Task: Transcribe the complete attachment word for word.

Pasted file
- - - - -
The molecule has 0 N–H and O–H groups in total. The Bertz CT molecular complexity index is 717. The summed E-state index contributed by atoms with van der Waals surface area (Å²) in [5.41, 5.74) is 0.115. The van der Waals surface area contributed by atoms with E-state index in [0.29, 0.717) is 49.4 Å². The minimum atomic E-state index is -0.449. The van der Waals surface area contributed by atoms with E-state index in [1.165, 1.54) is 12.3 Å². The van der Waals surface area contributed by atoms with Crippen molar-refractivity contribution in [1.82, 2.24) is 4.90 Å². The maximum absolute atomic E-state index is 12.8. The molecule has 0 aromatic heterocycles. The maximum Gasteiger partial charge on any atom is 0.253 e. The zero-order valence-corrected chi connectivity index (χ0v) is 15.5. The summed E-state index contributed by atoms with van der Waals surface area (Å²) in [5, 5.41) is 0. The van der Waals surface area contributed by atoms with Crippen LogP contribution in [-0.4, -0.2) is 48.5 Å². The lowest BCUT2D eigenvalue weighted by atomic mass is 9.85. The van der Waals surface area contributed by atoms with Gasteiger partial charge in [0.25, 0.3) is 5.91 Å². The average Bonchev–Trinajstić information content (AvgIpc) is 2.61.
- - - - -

The molecule has 0 N–H and O–H groups in total. The Bertz CT molecular complexity index is 717. The summed E-state index contributed by atoms with van der Waals surface area (Å²) in [5.41, 5.74) is 0.115. The van der Waals surface area contributed by atoms with E-state index in [0.29, 0.717) is 49.4 Å². The minimum atomic E-state index is -0.449. The van der Waals surface area contributed by atoms with E-state index in [1.165, 1.54) is 12.3 Å². The van der Waals surface area contributed by atoms with Crippen molar-refractivity contribution in [1.82, 2.24) is 4.90 Å². The maximum absolute atomic E-state index is 12.8. The molecule has 0 aromatic heterocycles. The maximum Gasteiger partial charge on any atom is 0.253 e. The zero-order valence-corrected chi connectivity index (χ0v) is 15.5. The summed E-state index contributed by atoms with van der Waals surface area (Å²) in [5, 5.41) is 0. The van der Waals surface area contributed by atoms with Crippen LogP contribution in [-0.4, -0.2) is 48.5 Å². The lowest BCUT2D eigenvalue weighted by atomic mass is 9.85. The van der Waals surface area contributed by atoms with Gasteiger partial charge in [0.25, 0.3) is 5.91 Å². The average Bonchev–Trinajstić information content (AvgIpc) is 2.61.